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community involvement and customer service (nominees must be a member of the Gore Mountain Region Chamber of Commerce). People should tell the Chamber why the business deserves to win. Nominations forms can be acquired at the Gore Mountain Region Chamber of Commerce at the Tannery Pond Community Center and should be sent to P.O. Box 84, North Creek, NY 12853 or faxed to (518) 2515317. The deadline is June 1. The Annual Dinner begins with a car bar at 6 p.m. and dinner at 6:30 p.m. Wednesday, June 13 at the Copperfield Inn. Laurie Arnheiter, of the Hudson River Trading Company, will be presenting a program titled, “A Study of Smart Growth in North Creek.” The cost is $30 per person, and reservations must be made by June 8 by phone at (518) 251-2612 or email at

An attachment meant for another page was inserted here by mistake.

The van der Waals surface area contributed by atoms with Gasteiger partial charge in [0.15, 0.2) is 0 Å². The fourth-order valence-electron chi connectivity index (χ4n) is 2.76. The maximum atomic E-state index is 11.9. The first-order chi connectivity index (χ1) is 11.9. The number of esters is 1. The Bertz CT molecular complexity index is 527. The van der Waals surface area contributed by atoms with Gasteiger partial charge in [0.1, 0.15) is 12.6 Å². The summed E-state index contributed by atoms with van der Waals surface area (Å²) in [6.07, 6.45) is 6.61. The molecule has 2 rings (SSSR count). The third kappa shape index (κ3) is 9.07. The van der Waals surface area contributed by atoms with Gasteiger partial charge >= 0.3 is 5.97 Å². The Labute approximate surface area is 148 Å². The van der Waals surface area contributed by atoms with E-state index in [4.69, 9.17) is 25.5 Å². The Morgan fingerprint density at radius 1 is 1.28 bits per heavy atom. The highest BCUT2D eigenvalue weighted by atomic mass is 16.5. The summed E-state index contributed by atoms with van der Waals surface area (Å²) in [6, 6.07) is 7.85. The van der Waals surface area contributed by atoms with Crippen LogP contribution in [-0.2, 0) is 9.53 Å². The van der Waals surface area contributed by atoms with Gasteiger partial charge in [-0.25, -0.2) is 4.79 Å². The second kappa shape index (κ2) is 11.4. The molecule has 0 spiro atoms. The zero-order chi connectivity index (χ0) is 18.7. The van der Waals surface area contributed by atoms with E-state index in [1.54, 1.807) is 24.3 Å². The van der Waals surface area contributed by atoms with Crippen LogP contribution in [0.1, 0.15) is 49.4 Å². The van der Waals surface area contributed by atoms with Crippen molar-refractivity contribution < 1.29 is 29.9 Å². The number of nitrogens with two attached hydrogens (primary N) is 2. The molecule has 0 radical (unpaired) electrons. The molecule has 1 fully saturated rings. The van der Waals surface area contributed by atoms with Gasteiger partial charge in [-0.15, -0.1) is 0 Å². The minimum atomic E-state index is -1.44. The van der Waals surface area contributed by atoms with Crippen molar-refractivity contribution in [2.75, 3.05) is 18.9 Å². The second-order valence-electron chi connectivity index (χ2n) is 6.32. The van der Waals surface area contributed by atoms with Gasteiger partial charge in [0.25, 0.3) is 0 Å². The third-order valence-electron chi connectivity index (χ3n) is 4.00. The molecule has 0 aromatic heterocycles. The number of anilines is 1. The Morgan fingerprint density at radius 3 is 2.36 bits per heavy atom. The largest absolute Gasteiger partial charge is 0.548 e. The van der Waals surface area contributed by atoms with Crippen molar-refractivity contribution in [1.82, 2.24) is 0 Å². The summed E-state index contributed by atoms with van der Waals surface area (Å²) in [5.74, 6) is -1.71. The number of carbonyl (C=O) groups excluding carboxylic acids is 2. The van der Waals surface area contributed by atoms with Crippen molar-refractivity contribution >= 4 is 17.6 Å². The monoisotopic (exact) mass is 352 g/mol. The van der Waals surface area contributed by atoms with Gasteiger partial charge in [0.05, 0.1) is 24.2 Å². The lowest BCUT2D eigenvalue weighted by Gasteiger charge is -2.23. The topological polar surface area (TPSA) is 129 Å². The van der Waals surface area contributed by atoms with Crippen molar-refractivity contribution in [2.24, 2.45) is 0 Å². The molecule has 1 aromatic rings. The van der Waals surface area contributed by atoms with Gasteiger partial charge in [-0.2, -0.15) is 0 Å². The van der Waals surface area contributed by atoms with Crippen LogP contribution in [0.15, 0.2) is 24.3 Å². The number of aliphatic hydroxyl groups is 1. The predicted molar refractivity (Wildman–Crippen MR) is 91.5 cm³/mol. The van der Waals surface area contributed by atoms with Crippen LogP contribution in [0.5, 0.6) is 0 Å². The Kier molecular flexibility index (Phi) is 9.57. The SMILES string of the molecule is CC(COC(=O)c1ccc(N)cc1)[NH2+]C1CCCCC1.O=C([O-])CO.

Annual dinner set for June 13

May 26, 2012

10 Years at Tannery Pond

Live theater By Glenn and Carol Pearsall (Editor’s Note: This is Part 5 of a 10-part series on the history of the Tannery Pond Community Center. The series will end on June 30, when the center celebrates its 10th anniversary with a gala event.) NORTH CREEK — The Widlunds and their architects sought suggestions from the community as they worked up plans for the new Tannery Pond Community Center. One of the first individuals they sought out was Lyle Dye. Lyle understood the requirements of a good theater. As Assistant Producer for the Equity Library Theatre in Los Angeles, Lyle worked with John Houseman and had personal veto power over each of the 8 to 12 shows they produced